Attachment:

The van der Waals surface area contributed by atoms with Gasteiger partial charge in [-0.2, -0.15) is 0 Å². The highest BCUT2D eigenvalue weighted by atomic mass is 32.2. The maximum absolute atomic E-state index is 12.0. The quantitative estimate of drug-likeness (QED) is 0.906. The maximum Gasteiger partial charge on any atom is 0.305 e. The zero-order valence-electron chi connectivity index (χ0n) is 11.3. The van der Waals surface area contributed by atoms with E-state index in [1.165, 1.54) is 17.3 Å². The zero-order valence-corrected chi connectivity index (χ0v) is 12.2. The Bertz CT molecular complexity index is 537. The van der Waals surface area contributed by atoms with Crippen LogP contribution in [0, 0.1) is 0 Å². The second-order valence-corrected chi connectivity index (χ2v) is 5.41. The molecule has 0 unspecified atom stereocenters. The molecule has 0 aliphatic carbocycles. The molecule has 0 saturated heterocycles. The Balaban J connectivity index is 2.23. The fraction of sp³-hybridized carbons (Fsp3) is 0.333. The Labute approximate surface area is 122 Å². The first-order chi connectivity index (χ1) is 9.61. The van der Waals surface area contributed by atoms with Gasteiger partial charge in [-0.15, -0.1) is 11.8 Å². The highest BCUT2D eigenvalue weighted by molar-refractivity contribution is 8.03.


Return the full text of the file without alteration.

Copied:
The van der Waals surface area contributed by atoms with Gasteiger partial charge in [-0.2, -0.15) is 0 Å². The highest BCUT2D eigenvalue weighted by atomic mass is 32.2. The maximum absolute atomic E-state index is 12.0. The quantitative estimate of drug-likeness (QED) is 0.906. The maximum Gasteiger partial charge on any atom is 0.305 e. The zero-order valence-electron chi connectivity index (χ0n) is 11.3. The van der Waals surface area contributed by atoms with E-state index in [1.165, 1.54) is 17.3 Å². The zero-order valence-corrected chi connectivity index (χ0v) is 12.2. The Bertz CT molecular complexity index is 537. The van der Waals surface area contributed by atoms with Crippen LogP contribution in [0, 0.1) is 0 Å². The second-order valence-corrected chi connectivity index (χ2v) is 5.41. The molecule has 0 unspecified atom stereocenters. The molecule has 0 aliphatic carbocycles. The molecule has 0 saturated heterocycles. The Balaban J connectivity index is 2.23. The fraction of sp³-hybridized carbons (Fsp3) is 0.333. The Labute approximate surface area is 122 Å². The first-order chi connectivity index (χ1) is 9.61. The van der Waals surface area contributed by atoms with Gasteiger partial charge in [-0.15, -0.1) is 11.8 Å². The highest BCUT2D eigenvalue weighted by molar-refractivity contribution is 8.03.